Beadsman



a person who prays for another as a duty, especially when paid.
an inmate of a poorhouse; almsman.
Historical Examples

“I ken that baith you and I are owre lang here,” replied the beadsman, as he hurried out.
Wilson’s Tales of the Borders and of Scotland Various

A beadsman was an inmate of an almshouse who was bound to pray for the founders of the house.
English Narrative Poems Various

Henry followed the beadsman, who hurried on towards Falconcleugh.
Wilson’s Tales of the Borders and of Scotland Various

What can be better touched than the figures of the beadsman and the old nurse Angela?
Life of John Keats Sidney Colvin

Henry’s silence was probably meant as a quickener of the beadsman’s garrulity.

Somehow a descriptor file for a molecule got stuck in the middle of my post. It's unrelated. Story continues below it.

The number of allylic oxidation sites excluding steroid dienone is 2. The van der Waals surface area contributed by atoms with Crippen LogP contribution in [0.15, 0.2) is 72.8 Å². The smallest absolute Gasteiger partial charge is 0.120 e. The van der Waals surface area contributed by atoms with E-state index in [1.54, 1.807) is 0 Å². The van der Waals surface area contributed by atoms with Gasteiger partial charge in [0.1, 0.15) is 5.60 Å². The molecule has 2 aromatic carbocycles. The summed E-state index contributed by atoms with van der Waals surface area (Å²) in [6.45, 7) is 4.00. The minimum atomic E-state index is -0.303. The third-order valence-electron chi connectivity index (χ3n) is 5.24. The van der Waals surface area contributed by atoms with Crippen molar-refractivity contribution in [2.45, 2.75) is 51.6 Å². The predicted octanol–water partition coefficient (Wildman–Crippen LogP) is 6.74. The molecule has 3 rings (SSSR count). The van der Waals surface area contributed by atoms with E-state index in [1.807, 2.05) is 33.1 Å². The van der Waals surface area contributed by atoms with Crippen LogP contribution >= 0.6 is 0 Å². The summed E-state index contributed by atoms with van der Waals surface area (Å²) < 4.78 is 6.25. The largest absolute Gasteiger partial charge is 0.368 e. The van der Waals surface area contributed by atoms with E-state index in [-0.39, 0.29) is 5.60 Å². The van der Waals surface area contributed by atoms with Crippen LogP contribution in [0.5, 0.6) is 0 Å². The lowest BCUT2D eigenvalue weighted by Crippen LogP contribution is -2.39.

Wilson’s Tales of the Borders and of Scotland Various

The one lair, as a beadsman of Pittenweem, you may have experienced ere now; the other you stand in small fears of.
Wilson’s Tales of the Borders and of Scotland Various

A beadsman, it is scarcely requisite to remark, is an individual who is bound to pray for the person by whom he is supported.
The Privy Purse Expenses of King Henry VIII from November MDXXIX, to December MDXXXII Nicholas Harris Nicolas

From the title “Sir” being applied to Henry’s beadsman, it seems that he was a priest, and we learn that he received 40s.
The Privy Purse Expenses of King Henry VIII from November MDXXIX, to December MDXXXII Nicholas Harris Nicolas

noun (pl) -men
a person who prays for another’s soul, esp one paid or fed for doing so
a person kept in an almshouse
n.

“one who prays for another’s benefit,” early 13c.; see bead (n.) + man (n.).

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